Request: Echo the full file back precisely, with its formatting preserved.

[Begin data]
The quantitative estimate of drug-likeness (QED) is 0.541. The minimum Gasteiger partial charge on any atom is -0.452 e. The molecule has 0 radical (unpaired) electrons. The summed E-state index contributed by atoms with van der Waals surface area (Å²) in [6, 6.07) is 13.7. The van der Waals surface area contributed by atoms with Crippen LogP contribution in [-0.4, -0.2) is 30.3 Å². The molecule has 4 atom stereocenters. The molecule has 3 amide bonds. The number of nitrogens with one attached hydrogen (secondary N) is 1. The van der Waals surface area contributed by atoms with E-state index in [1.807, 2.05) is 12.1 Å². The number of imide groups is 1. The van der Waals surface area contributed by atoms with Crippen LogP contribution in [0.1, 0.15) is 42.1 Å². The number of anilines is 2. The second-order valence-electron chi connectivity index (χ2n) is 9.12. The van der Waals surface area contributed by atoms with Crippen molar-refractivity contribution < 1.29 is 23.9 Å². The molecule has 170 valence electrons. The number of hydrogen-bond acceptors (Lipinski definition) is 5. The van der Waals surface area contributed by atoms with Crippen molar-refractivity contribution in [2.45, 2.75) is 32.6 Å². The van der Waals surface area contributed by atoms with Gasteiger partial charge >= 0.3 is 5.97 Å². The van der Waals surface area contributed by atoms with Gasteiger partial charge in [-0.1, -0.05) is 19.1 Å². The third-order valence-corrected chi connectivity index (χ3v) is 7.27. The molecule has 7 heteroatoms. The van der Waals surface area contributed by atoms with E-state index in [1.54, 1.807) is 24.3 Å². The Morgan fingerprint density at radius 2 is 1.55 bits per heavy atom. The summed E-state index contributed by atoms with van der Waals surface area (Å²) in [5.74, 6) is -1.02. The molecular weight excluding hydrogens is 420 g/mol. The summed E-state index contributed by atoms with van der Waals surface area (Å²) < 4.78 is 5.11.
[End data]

The quantitative estimate of drug-likeness (QED) is 0.541. The minimum Gasteiger partial charge on any atom is -0.452 e. The molecule has 0 radical (unpaired) electrons. The summed E-state index contributed by atoms with van der Waals surface area (Å²) in [6, 6.07) is 13.7. The van der Waals surface area contributed by atoms with Crippen LogP contribution in [-0.4, -0.2) is 30.3 Å². The molecule has 4 atom stereocenters. The molecule has 3 amide bonds. The number of nitrogens with one attached hydrogen (secondary N) is 1. The van der Waals surface area contributed by atoms with E-state index in [1.807, 2.05) is 12.1 Å². The number of imide groups is 1. The van der Waals surface area contributed by atoms with Crippen LogP contribution in [0.1, 0.15) is 42.1 Å². The number of anilines is 2. The second-order valence-electron chi connectivity index (χ2n) is 9.12. The van der Waals surface area contributed by atoms with Crippen molar-refractivity contribution < 1.29 is 23.9 Å². The molecule has 170 valence electrons. The number of hydrogen-bond acceptors (Lipinski definition) is 5. The van der Waals surface area contributed by atoms with Crippen molar-refractivity contribution in [2.45, 2.75) is 32.6 Å². The van der Waals surface area contributed by atoms with Gasteiger partial charge >= 0.3 is 5.97 Å². The van der Waals surface area contributed by atoms with Gasteiger partial charge in [-0.1, -0.05) is 19.1 Å². The third-order valence-corrected chi connectivity index (χ3v) is 7.27. The molecule has 7 heteroatoms. The van der Waals surface area contributed by atoms with E-state index in [1.54, 1.807) is 24.3 Å². The Morgan fingerprint density at radius 2 is 1.55 bits per heavy atom. The summed E-state index contributed by atoms with van der Waals surface area (Å²) in [5.74, 6) is -1.02. The molecular weight excluding hydrogens is 420 g/mol. The summed E-state index contributed by atoms with van der Waals surface area (Å²) < 4.78 is 5.11.